Removing macrophages shows success against ovarian cancer in mice
By removing two kinds of macrophages in mice, researchers showed that ovarian tumours in mice were reduced in size and stopped spreading.
A new study has demonstrated that it is possible to hinder the spread of ovarian cancer and reduce tumour size in mice.
The researchers, led by scientists at Aarhus University, Denmark, removed some specific immune cells, known as macrophages, from the fat that is stored in the abdominal cavity and hanging in front of the intestines, known as omental fat.
“This is where the omental fat becomes a kind of host for cells which would otherwise perish and our research now shows that when tumour cells move into the omental fat, two specific types of immune cell known as macrophages alter character. They develop into the disease’s small supporters,” said lead researcher Dr Anders Etzerodt, assistant professor of cancer immunology at the Department of Biomedicine at Aarhus University. The researchers explain that ovarian cancer most often occurs in the fallopian tubes and that the starting point for the project was familiar knowledge about cancer cells being able to detach and shed into the abdominal cavity. As this occurs very early in the course of the disease, the ‘homeless’ cancer cells need to fasten onto something to survive.
“One of the macrophage types which is already present in the tissue simply begins to help the tumour spread further to the other organs in the abdominal cavity. At the same time, the second type of macrophage, which comes from the bloodstream and is recruited as a reaction to the infiltration of tumour cells into the omental fat, begins to counteract the immune system’s attempt to fight the invasive cancer cells. In this way, they help the tumour to grow larger.”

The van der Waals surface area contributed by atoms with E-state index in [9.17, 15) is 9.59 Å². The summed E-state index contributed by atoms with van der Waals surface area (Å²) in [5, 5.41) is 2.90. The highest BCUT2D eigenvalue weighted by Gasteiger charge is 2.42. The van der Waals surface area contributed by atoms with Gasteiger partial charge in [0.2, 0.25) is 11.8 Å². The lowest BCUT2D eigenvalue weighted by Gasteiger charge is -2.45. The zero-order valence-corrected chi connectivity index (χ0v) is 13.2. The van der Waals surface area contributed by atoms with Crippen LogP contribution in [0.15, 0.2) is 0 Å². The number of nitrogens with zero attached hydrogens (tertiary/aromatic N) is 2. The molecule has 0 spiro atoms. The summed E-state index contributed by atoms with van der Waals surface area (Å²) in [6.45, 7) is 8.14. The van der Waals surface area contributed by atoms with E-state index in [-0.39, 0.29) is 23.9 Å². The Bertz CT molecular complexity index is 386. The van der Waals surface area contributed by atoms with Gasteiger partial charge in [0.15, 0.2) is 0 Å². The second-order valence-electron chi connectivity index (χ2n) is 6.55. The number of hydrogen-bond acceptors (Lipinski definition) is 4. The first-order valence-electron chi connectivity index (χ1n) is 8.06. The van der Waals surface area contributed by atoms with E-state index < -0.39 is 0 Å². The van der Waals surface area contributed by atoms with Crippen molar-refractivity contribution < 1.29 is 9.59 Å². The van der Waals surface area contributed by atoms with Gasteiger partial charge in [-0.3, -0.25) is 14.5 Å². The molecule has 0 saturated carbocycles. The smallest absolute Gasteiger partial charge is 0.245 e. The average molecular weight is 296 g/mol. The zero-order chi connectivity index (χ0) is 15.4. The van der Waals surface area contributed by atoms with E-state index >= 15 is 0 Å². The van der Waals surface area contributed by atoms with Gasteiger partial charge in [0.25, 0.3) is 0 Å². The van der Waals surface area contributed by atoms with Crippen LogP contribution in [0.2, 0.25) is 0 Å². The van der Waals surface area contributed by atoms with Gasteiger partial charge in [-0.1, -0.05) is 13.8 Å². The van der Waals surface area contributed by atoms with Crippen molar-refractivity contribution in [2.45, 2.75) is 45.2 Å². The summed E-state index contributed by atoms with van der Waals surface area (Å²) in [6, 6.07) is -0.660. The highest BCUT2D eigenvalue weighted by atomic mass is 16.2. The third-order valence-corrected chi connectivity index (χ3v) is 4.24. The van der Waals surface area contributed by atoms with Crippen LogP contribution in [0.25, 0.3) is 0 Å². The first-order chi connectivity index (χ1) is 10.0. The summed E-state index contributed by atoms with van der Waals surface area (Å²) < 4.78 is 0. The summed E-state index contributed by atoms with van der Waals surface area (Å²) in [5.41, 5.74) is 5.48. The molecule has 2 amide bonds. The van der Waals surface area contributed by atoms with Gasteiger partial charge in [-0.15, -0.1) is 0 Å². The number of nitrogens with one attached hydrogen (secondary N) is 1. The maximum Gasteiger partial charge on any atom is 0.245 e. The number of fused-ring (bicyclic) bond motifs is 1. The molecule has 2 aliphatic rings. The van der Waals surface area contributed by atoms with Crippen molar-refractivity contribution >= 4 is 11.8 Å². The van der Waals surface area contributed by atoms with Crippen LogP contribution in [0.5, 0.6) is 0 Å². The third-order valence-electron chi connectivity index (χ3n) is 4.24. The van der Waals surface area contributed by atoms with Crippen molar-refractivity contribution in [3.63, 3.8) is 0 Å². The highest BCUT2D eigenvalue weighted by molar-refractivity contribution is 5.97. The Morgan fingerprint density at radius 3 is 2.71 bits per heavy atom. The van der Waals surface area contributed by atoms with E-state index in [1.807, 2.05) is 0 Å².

This project is only the third scientific article to describe how macrophages with different origins affect tumour development”
The researchers experimented with removing the macrophages already found in the tissue, which led them to establish that this inhibited the spread of cancer in the abdominal cavity – though without the tumour in the omental fat becoming smaller. When the researchers simultaneously removed the first type of macrophage mentioned above from the bloodstream, the result was both less spreading and a shrinking tumour.
“We describe a type of immunotherapy which differs from the immunotherapy that is characterised by supporting the T cells that kill a tumour and which has become an established part of modern immunological treatment,” commented Etzerodt. “What we’re doing is also immunotherapy, but it focuses on another part of the immune system. This project is only the third scientific article to describe how macrophages with different origins affect tumour development and precisely how the macrophages that are found to inhibit the immune system’s ability to hamper the cancer can be removed.”
The researchers also found the new types of macrophages using a new technique called single-cell sequencing, a method which gives the researchers very detailed information about the processes that take place in each individual cell.
According to Etzerodt, their results have obvious potential for improved treatment in the future; the next step is to develop a medicine which can be tested on people. This is particularly interesting, say the researchers, because the group has previously shown that similar macrophages from the bloodstream are also present in models for skin cancer.
“So far, we’ve gained a new and deeper understanding of what is helping and what is hindering the body in the development of ovarian cancer and I’m looking forward to testing this in clinical trials on patients who currently have a really poor prognosis,” Etzerodt said.
The study was published in the Journal of Experimental Medicine.